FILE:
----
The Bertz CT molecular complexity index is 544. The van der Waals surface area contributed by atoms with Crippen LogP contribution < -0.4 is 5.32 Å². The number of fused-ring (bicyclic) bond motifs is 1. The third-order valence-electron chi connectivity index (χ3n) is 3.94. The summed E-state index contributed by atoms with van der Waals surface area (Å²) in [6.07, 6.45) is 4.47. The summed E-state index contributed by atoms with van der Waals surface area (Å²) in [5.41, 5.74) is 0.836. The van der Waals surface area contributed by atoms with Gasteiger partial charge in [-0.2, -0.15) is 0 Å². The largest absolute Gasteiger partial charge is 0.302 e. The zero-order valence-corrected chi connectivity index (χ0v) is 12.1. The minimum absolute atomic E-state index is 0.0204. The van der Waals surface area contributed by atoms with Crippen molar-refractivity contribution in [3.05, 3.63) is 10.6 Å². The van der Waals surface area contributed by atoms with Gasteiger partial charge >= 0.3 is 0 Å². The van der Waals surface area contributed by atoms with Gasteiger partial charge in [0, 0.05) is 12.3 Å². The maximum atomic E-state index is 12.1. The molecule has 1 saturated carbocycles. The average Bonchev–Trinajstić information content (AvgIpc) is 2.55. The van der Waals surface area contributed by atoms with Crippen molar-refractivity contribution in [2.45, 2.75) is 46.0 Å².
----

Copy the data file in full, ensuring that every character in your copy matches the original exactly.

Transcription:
The Bertz CT molecular complexity index is 544. The van der Waals surface area contributed by atoms with Crippen LogP contribution < -0.4 is 5.32 Å². The number of fused-ring (bicyclic) bond motifs is 1. The third-order valence-electron chi connectivity index (χ3n) is 3.94. The summed E-state index contributed by atoms with van der Waals surface area (Å²) in [6.07, 6.45) is 4.47. The summed E-state index contributed by atoms with van der Waals surface area (Å²) in [5.41, 5.74) is 0.836. The van der Waals surface area contributed by atoms with Gasteiger partial charge in [-0.2, -0.15) is 0 Å². The largest absolute Gasteiger partial charge is 0.302 e. The zero-order valence-corrected chi connectivity index (χ0v) is 12.1. The minimum absolute atomic E-state index is 0.0204. The van der Waals surface area contributed by atoms with Crippen molar-refractivity contribution in [3.05, 3.63) is 10.6 Å². The van der Waals surface area contributed by atoms with Gasteiger partial charge >= 0.3 is 0 Å². The van der Waals surface area contributed by atoms with Gasteiger partial charge in [0, 0.05) is 12.3 Å². The maximum atomic E-state index is 12.1. The molecule has 1 saturated carbocycles. The average Bonchev–Trinajstić information content (AvgIpc) is 2.55. The van der Waals surface area contributed by atoms with Crippen molar-refractivity contribution in [2.45, 2.75) is 46.0 Å².